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Date syrup naturally fights pathogenic bacterial infections


Date syrup

(NaturalNews) Dates are a fantastic natural, raw, sweet treat. When turned into a thick, sticky, brown liquid, they make a great natural substitute to sugar, maple syrup or honey. Although date syrup is nothing new – it has been a popular staple in Middle Eastern kitchens and natural treatments for decades – these days, the West is slowly falling in love with its natural sweet taste, too.

Dates are a great source of energy, natural sugars, fibers, antioxidants, vitamins and minerals. They have been used in the Middle East to treat or prevent constipation, intestinal disorders, heart problems, anemia, diarrhea, abdominal cancer and many other conditions.

While these treatments have been passed on from generation to generation and have proven their effectiveness throughout the years, dates and date syrup have recently caught the attention of the scientific world, too.

More effective than manuka honey


Recent research, presented at the Society for General Microbiology's Annual Conference in Birmingham, found date syrup to be as effective, or even better, than manuka honey in fighting a wide range of pathogenic bacterial infections.

Most of the diseases and disorders successfully treated with date syrup are all associated with inflammation and bacterial infections. This sparked the curiosity of Hajer Taleb, a PhD student from the Cardiff Metropolitan University in the UK. She made it her mission to research the antibacterial effects and put these age-old traditional remedies to the test.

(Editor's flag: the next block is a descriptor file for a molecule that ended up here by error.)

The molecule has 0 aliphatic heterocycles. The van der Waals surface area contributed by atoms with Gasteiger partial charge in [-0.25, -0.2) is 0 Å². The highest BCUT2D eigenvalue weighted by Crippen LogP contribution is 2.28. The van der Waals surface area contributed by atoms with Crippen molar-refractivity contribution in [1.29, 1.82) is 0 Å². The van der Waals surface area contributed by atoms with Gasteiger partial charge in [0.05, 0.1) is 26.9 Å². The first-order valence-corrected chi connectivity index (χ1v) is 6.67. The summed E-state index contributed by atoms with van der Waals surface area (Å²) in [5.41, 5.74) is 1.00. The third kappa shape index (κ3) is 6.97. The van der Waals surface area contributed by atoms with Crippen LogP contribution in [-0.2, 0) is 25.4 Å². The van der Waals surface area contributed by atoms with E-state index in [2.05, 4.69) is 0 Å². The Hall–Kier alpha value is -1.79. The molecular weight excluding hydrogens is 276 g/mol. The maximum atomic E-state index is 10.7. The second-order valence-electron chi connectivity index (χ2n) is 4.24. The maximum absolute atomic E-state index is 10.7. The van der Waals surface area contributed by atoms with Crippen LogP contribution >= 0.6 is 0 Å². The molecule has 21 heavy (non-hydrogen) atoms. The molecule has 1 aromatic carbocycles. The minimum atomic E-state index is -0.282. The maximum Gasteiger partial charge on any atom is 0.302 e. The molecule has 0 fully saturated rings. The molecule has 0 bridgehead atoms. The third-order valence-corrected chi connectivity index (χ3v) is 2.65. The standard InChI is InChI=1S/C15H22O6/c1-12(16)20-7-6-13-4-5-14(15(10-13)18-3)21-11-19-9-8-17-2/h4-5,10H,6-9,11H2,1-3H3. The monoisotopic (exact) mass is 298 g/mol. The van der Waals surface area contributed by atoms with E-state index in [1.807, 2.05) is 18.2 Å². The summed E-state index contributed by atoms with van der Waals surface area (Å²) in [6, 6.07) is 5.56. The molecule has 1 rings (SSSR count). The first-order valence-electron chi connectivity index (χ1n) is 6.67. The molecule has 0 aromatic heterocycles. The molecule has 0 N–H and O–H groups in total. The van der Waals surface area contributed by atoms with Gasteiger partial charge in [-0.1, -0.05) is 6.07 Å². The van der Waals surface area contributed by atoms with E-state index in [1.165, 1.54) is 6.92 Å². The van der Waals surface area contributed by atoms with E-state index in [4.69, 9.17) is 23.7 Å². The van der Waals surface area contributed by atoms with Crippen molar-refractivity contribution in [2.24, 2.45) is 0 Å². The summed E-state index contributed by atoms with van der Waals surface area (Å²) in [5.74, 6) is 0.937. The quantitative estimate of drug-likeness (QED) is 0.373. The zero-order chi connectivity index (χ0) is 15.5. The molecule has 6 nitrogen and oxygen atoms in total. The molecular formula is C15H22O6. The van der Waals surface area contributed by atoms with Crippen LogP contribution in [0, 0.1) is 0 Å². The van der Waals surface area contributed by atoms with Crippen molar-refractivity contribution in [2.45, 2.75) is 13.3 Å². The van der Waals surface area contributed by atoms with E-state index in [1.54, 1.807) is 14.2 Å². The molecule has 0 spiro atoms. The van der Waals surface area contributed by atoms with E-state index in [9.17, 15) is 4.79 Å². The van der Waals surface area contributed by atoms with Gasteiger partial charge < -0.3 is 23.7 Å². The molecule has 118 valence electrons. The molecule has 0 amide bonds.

For her study, she used date syrup from Basra, southern Iraq, which is considered one of the best regions for date and date syrup production. She was able to identify a number of phenolic compounds that naturally form in the ripening fruits. These little substances already showed some powerful antioxidant and antibacterial activity in previously published work.

When date syrup was mixed with a wide range of bacterial cultures such as the illness-causing Staphylococcus aureus, Escherichia coli, Enterococcus spp. and Pseudomonas aeruginosa, it inhibited their growth in about six hours. Although similar bacterial activity is found in manuka honey, known for its wound-healing properties, date syrup handles it much faster.

Date syrup as a clinical topical treatment

Although research is still in its early stages, Taleb and his supervisor, Ara Kanekanian, believe that date syrup may replace honey as a clinical, topical antibacterial treatment for wound infections in the future.

However, Kanekanian remains very cautious and states: "While this work is currently in vitro, it suggests that date syrup could exhibit health benefits through its antibacterial activities, similar, or in some cases, better than honey. At this stage, this has mainly been attributed to the presence of phenolic compounds. However, until further research is undertaken, we caution people against using the syrup to treat wounds."

Be sure to get the real thing

If you are thinking about making the swap and giving date syrup a try, make sure to get the real thing. Taleb also tested the effect of artificial syrups made from constituent sugars found in dates. These lack the phenolic compounds and weren't as effective.

Sources for this article include

ScienceAlert.com

MicrobiologySociety.org

OrganicFacts.net

Science.NaturalNews.com

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